Protect your assemblies using obfuscation

Obfuscation makes your assemblies hard to reverse-engineer, thereby protecting your intellectual property

Obfuscation

Obfuscation

There are plenty of tools out there that can decompile compiled assemblies and retrieve the original source code. These decompilers are a threat to your intellectual property, making it imperative that you protect your assemblies.

This potential threat of loss of your intellectual property can be mitigated, though. Ofuscating your assemblies protects them from being decompiled easily.

What is obfuscation anyway?

When developing applications, you must consider the potential security vulnerabilities and adopt proper measures to mitigate them. If you need to distribute your software to end users for use on their desktops or laptops, you should protect your code.

Obfuscating your assemblies makes them hard to decompile while preserving the application's functionality. There are additional benefits to obfuscation as well, including:

  1. Reduction in the size of the executable
  2. Improved application performance
  3. Protection of intellectual property

How does obfuscation work?

Programs written in languages like C# and targeted at the managed environment of .Net emit an intermediate compiled code (MSIL) when compiled. This MSIL code preserves a lot of metadata that includes the high-level information about the assembly. This also means that the assemblies can be decompiled with ease, as it's this metadata that's used to do the decompilation and retrieve the original source code.

Obfuscation removes unnecessary information from the assembly metadata. It renames the methods and classes in your source code, and it encrypts the strings, code, and resources that your program uses. The meaningful names in the assembly metadata -- the classes, methods, properties, events, fields, and objects -- are scrambled and replaced by non-meaningful names.

It also inserts some unnecessary control statements (constructs and logical statements) and some junk methods, and it adopts certain practices so that the assemblies that have been obfuscated are hard to decompile. Furthermore, obfuscation follows certain practices that make your assemblies impossible to debug when the application is in execution. These encryption techniques and the practices that are adopted make your assemblies extremely hard to be understood by the decompilers available.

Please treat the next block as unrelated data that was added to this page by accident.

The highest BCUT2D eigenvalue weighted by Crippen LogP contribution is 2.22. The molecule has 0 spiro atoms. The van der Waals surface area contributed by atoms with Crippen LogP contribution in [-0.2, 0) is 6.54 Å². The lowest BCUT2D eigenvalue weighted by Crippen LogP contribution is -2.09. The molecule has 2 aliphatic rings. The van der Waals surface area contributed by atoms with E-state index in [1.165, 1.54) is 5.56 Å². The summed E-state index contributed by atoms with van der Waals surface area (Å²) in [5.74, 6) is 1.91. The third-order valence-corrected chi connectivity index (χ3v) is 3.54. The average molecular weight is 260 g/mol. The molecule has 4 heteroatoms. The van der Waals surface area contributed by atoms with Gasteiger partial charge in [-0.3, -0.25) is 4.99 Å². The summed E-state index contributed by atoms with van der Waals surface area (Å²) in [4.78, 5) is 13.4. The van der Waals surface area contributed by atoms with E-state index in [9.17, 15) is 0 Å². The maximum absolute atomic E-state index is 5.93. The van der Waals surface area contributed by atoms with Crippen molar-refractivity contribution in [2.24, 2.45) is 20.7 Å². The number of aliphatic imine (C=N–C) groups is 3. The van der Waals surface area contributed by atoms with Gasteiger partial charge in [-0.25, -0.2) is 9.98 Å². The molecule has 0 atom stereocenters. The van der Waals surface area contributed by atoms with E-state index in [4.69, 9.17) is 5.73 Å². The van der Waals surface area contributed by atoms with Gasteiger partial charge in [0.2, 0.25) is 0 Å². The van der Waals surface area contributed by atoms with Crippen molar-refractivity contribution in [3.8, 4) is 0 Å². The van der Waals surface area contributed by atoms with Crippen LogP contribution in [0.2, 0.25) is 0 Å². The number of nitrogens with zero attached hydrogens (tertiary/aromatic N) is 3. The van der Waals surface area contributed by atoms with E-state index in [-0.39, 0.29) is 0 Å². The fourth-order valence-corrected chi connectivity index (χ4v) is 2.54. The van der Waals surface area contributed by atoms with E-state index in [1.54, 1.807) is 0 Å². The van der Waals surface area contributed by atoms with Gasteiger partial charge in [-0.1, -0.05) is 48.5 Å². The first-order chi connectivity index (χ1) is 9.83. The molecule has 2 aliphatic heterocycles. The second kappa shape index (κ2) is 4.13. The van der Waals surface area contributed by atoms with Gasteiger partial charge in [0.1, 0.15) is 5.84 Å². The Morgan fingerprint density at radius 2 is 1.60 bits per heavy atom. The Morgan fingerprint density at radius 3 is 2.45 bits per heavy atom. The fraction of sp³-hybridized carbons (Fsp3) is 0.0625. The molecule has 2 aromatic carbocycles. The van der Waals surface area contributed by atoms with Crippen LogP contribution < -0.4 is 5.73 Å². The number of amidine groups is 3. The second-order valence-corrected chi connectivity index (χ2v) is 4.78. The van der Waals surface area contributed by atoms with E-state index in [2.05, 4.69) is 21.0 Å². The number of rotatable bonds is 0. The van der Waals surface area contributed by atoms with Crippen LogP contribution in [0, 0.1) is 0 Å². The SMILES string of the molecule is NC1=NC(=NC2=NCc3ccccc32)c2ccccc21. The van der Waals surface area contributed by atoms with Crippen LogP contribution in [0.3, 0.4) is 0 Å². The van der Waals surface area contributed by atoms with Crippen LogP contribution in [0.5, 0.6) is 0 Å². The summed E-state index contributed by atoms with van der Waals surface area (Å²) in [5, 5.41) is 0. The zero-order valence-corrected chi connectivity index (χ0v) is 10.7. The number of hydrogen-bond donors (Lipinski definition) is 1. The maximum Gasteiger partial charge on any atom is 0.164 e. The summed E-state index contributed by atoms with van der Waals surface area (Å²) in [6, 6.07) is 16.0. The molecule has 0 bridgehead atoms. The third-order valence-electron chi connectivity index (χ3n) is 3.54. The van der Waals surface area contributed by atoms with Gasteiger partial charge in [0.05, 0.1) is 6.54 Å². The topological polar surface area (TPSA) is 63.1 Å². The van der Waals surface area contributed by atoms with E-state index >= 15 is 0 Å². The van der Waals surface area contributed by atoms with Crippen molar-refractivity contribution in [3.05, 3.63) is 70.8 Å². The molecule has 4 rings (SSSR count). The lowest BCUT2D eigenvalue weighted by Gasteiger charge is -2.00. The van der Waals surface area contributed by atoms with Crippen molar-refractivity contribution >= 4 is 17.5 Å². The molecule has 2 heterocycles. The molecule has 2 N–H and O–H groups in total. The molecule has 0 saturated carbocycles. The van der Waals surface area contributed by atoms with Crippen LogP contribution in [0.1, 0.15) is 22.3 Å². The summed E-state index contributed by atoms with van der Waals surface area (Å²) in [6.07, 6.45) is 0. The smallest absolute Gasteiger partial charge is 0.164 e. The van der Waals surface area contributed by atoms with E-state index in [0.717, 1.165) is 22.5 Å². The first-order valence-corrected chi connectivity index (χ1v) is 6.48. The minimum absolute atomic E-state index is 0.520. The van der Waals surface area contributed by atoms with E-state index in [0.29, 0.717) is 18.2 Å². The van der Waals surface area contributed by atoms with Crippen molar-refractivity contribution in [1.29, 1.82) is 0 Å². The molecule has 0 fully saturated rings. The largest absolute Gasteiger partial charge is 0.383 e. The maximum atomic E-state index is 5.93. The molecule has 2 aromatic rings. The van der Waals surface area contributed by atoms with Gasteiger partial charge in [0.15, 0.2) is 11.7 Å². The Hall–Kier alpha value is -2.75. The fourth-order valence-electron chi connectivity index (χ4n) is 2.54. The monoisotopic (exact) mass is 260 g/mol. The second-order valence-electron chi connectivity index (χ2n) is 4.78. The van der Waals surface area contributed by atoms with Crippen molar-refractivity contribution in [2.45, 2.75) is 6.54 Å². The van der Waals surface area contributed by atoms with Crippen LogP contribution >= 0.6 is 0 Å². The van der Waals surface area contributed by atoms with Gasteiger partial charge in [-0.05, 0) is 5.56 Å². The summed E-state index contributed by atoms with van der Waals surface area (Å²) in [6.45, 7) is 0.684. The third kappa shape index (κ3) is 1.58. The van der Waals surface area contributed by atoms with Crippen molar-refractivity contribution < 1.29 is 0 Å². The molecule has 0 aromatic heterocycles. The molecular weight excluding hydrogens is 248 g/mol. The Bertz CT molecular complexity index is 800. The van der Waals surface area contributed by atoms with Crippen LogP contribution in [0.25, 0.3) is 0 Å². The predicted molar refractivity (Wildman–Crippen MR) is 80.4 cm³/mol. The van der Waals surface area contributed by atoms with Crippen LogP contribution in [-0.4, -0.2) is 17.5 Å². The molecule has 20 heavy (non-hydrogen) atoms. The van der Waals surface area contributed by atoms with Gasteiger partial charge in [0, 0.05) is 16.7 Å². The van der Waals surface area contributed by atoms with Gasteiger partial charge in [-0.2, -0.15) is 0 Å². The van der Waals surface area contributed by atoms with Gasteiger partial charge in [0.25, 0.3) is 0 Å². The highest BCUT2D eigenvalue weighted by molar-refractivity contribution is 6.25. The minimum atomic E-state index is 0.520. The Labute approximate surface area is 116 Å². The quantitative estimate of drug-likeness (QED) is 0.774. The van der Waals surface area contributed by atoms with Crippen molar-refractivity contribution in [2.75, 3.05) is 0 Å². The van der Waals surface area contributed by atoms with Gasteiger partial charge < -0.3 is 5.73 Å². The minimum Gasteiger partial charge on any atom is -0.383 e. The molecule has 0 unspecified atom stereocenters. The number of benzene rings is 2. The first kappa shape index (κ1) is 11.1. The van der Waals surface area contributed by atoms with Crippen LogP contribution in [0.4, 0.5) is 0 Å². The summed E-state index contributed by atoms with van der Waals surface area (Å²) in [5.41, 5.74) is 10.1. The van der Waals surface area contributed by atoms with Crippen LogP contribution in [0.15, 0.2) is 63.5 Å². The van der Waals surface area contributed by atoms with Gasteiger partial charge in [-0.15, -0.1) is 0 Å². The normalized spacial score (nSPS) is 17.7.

It should be noted that obfuscation is applied to compiled code (i.e., MSIL) and not your source code. Your source code is never altered. An assembly that is obfuscated will be executed by the CLR, same as any other traditional assembly.

Does obfuscation guarantee absolute protection?

The simple and honest answer is no. Obfuscators cannot guarantee that your code is 100 percent safe -- no available tools can do that. Obfuscators can help you to protect your intellectual property to the maximum extent possible, but if you have a good knowledge of data structures and algorithms, you can decipher the original source code from obfuscated assemblies. There are many other strategies that you also should adopt to protect your intellectual property, which I'll explore more in future posts.

What are the Obfuscators available?

There are many obfuscators around, but most of them are commercial. Wikipedia has a good list of the popular obfuscators available for .Net.

The Dotfuscator obfuscation tool ships with Visual Studio and is simple to use. There's also JustCompile by Telerik, and Redgate software provides an obfuscator called SmartAssembly. I've used SmartAssembly, and I did like it. You can download a trial version of this tool from Redgate's website.

There are a few free or open source obfuscators as well, including Obfuscar.

This article is published as part of the IDG Contributor Network. Want to Join?

From CIO: 8 Free Online Courses to Grow Your Tech Skills
Notice to our Readers
We're now using social media to take your comments and feedback. Learn more about this here.